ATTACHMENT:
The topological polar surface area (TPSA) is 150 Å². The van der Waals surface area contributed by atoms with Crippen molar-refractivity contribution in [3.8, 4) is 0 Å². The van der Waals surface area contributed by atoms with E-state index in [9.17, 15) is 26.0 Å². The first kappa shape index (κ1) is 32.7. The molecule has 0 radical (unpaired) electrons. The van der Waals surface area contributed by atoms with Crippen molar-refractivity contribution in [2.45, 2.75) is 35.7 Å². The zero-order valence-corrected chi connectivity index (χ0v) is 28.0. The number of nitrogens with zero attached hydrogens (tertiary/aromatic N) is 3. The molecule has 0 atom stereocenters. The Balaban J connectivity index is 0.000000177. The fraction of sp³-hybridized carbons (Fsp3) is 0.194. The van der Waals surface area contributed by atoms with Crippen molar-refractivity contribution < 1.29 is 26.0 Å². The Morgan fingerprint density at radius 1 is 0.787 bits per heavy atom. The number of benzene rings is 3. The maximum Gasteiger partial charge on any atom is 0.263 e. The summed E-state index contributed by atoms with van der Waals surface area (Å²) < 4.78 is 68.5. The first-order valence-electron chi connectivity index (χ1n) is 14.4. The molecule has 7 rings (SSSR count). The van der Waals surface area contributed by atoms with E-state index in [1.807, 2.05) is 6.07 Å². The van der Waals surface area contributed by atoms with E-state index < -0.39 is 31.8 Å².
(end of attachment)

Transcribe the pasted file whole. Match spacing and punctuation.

The topological polar surface area (TPSA) is 150 Å². The van der Waals surface area contributed by atoms with Crippen molar-refractivity contribution in [3.8, 4) is 0 Å². The van der Waals surface area contributed by atoms with E-state index in [9.17, 15) is 26.0 Å². The first kappa shape index (κ1) is 32.7. The molecule has 0 radical (unpaired) electrons. The van der Waals surface area contributed by atoms with Crippen molar-refractivity contribution in [2.45, 2.75) is 35.7 Å². The zero-order valence-corrected chi connectivity index (χ0v) is 28.0. The number of nitrogens with zero attached hydrogens (tertiary/aromatic N) is 3. The molecule has 0 atom stereocenters. The Balaban J connectivity index is 0.000000177. The fraction of sp³-hybridized carbons (Fsp3) is 0.194. The van der Waals surface area contributed by atoms with Crippen molar-refractivity contribution < 1.29 is 26.0 Å². The Morgan fingerprint density at radius 1 is 0.787 bits per heavy atom. The number of benzene rings is 3. The maximum Gasteiger partial charge on any atom is 0.263 e. The summed E-state index contributed by atoms with van der Waals surface area (Å²) < 4.78 is 68.5. The first-order valence-electron chi connectivity index (χ1n) is 14.4. The molecule has 7 rings (SSSR count). The van der Waals surface area contributed by atoms with E-state index in [1.807, 2.05) is 6.07 Å². The van der Waals surface area contributed by atoms with E-state index < -0.39 is 31.8 Å².